News & Events
Long before Hurricane Sandy began making its way up the East Coast, the national hurricane forecast for the season was being put together two thousand miles away. Few may know that the data that serves as the bedrock for that forecast is housed and maintained inside BSU's GeoGraphics Lab.
Since 2004, the United States Landfalling Hurricane Probability Project has been an important source of data for the forecast, put out each year by Colorado State University. BSU servers house the project, and the staff of the GeoGraphics Lab, overseen by Professor Uma Shama of the computer science department, maintains it.
Begun by Dr. Philip J. Klotzbach, ’99, now a research scientist at CSU’s Tropical Meteorology Project and co-author of the annual forecaster, the project looks at more than a century’s worth of data concerning hurricane landfalls across the United States. It calculates the chances, county by county, that a hurricane will hit.
The forecast developed by Dr. Klotzbach at CSU, is done with his mentor, Dr. William Gray. Each spring when it is made public, the forecast is carried by newspapers, radio and television stations across the country. When the forecast is featured in the media, Dr. Klotzbach goes out of his way to mention its connection to his alma mater.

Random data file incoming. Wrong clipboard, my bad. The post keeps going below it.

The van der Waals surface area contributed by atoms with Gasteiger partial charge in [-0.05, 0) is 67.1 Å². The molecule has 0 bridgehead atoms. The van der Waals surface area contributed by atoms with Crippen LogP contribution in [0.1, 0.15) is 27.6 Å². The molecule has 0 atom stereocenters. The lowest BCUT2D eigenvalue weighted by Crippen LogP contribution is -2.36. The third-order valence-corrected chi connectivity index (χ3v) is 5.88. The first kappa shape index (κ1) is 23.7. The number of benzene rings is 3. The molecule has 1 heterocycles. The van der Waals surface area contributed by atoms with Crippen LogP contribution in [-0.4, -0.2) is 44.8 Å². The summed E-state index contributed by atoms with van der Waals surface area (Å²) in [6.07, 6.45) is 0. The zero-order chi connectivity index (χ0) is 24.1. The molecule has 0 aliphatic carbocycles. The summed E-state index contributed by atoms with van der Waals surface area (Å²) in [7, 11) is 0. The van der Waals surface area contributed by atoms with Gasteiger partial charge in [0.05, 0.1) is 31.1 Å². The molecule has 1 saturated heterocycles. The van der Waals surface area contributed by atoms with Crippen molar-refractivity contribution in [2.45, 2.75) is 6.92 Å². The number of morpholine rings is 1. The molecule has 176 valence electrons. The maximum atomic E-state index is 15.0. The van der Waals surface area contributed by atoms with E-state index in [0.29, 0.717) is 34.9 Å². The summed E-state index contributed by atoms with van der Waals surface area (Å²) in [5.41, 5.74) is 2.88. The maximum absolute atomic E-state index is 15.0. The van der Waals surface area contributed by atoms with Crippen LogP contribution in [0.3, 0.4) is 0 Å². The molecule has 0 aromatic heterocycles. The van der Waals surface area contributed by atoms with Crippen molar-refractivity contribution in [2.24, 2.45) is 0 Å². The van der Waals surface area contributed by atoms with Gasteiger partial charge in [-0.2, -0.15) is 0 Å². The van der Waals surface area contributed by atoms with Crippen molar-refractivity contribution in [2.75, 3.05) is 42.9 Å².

Since its inception, the site has had more than half a million visitors.
Available to the public, the Landfall site often provokes some strange questions, Dr. Shama said.
“People say they planned their wedding for a particular weekend and want to know if there’s going to be a hurricane,” she said. “We try to educate them about what probability means.”
Check out the Landfall Probability Web site here: http://e-transit.org/hurricane/welcome.html.
(Story by John Winters, G ’11, University Advancement, photo courtesy of CSU)